Manuscript. Parchment. Between the years 1300-1350, Spain. Sefardi square script. 463 fols. 450x295mm
The margins feature many notations that correspond to those found in the Oxford manuscript, proofread by Maimonides himself. )Bodleian Library, Huntington 80).
With illuminations (until fol. 40), this may be the most splendid of Mishneh Torah manuscripts. The copyist in Spain intended for an artist to complete the book and left space in the margins for drawings, plates and illuminations. These were done later in Italy, possibly by craftsman Matteo di ser Cambio at Perugia, ca. 1400. A few ornamental headings and early chapters were decorated while the book was still in Spain.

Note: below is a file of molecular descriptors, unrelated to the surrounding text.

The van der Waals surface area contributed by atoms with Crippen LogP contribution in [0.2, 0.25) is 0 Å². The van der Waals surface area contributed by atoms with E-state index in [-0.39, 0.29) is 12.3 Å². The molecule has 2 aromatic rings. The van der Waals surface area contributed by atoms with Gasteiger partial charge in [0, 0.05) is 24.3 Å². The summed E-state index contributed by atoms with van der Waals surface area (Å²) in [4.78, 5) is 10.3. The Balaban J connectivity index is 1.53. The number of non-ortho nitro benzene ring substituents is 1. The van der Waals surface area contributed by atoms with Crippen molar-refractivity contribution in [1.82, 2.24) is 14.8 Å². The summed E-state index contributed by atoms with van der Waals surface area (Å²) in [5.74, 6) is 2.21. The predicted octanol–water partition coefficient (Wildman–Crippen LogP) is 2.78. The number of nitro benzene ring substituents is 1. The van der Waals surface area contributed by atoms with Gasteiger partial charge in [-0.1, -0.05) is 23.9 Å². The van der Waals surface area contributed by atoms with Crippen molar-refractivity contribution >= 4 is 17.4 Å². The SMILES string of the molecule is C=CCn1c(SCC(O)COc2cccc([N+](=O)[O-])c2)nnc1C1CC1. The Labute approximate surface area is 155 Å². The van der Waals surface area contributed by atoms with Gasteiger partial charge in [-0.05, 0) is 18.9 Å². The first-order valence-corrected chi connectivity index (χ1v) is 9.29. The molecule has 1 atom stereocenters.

At the end of the manuscript, three handwritten deeds of sale shed light on its history:
1) Written in Avignon on: "Friday the 9th of Iyar in the year 5111" (1351). The seller: Don Luz [Louis] Samuel de La Guardia, northern Spain. The buyer: Don Menasse Jacob Navarri of Avignon. Through an emissary: Eliyahu ben Yosef, called Eliot de la Haya.
2) Written in Arles on "Rosh Chodesh Adar II in the year 5133" (1373). The seller: Don Abraham Vidal of Bourriane. The buyer: Judah ben Daniel.
3) Written in Ferrara on "Friday, the 6th of Kislev, the 18th of November in the year 5308" (1547). The seller: Abraham ben Menahem Finzi of Rovigo. The buyers: The brothers Don Jacob and Don Judah, sons of Don Samuel Abrabanel.
This manuscript had various Jewish owners in Frankfurt am Main from 1880. It was purchased by the National Library in 1966.